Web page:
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VDOT crews work to repair a section of Windsor Drive
A month has passed since remnants of Tropical Storm Lee soaked the region, causing widespread flooding and road closures.
For many, the week of constant, heavy rains is nothing more than a memory.
But some Spotsylvania County residents have a constant reminder of those storms--a gaping gully across Windsor Drive, one of two streets that feed three neighborhoods off Leavells Road.
In all likelihood, Windsor Drive will stay closed for another two months.
As it has with numerous other roads in its 14-county district that were washed out in September, the Virginia Department of Transportation has inspected and shored up the collapsed section of Windsor Drive and is waiting for the materials to arrive before workers can start fixing the road.
In the meantime, residents of Windsor Place, Surry Woods and Huntington Meadows have been using Loriella Park Drive to get to and from their homes. The road runs parallel to Windsor Drive, with a wooded area separating them.
While the road closure is a minor inconvenience to those who live in the neighborhoods, at least one family is concerned about what would happen should that one open road collapse, too.
Last Thursday, John Gilbert, who has an implanted defibrillator with a pacemaker, suffered a medical scare and his wife, Inez, took him to the hospital.
He stayed overnight but went home Friday.
The episode concerned Inez Gilbert. She wondered how they would have gotten out if Loriella Park Drive had somehow collapsed.
She was doubly concerned because as VDOT crews were working on Windsor Drive last month, a worker told her that Loriella Park Drive was also at risk of washing out.
"He said that it was in very bad shape, too, and might collapse," Inez Gilbert said this week.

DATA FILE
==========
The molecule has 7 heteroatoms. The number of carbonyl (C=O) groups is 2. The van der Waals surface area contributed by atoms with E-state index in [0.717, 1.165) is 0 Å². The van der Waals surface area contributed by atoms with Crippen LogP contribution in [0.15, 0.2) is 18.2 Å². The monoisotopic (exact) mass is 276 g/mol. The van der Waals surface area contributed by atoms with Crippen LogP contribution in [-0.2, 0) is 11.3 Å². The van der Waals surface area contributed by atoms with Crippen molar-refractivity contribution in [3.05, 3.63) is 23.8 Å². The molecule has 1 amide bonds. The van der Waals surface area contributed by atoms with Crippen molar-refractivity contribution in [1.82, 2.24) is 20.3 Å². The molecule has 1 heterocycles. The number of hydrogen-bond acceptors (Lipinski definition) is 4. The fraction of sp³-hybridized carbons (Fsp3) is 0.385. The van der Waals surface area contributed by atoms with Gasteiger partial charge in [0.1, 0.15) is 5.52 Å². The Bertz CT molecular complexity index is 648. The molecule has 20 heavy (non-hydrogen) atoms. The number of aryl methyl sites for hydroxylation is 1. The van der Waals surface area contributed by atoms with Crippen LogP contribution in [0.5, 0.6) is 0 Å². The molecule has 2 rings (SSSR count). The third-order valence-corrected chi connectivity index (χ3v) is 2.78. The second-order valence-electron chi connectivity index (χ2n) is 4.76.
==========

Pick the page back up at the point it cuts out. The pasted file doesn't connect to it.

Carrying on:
The stream that washed out Windsor also runs beneath Loriella Park Drive.
VDOT workers assessed the road after Windsor Drive collapsed and found no imminent problems, spokeswoman Kelly Hannon said.
"They found no reason to close the road, no reason for emergency repair," she said. "It's safe for travel. People should feel very safe crossing it."
She added that VDOT plans to replace the corrugated metal pipe that runs beneath Loriella Park Drive.
A similar pipe ran beneath Windsor Drive, according to Hannon. The soil in that area of Spotsylvania is highly acidic and can cause such pipes to deteriorate, she added.
While it seems clear the heavy rains caused the stream to swell and led to the Windsor Drive washout, VDOT engineers aren't sure if the 96-inch metal pipe was deteriorated. There are no inspection records of it or Loriella Park Drive. Both pipes were installed in 1986 when the roads were built.
VDOT plans to conduct annual or semi-annual inspections of both roads from this point on.
To be safe, VDOT is putting together a plan for an emergency entrance/exit to the neighborhoods while Windsor Drive is rebuilt.
VDOT crews probably will begin preliminary work on the road next week.
A new 10- by 8-foot concrete box culvert should arrive the week of Oct. 17, which will allow crews to start rebuilding the road.
The work should be completed by Dec. 1.
Scott Shenk: 540/374-5436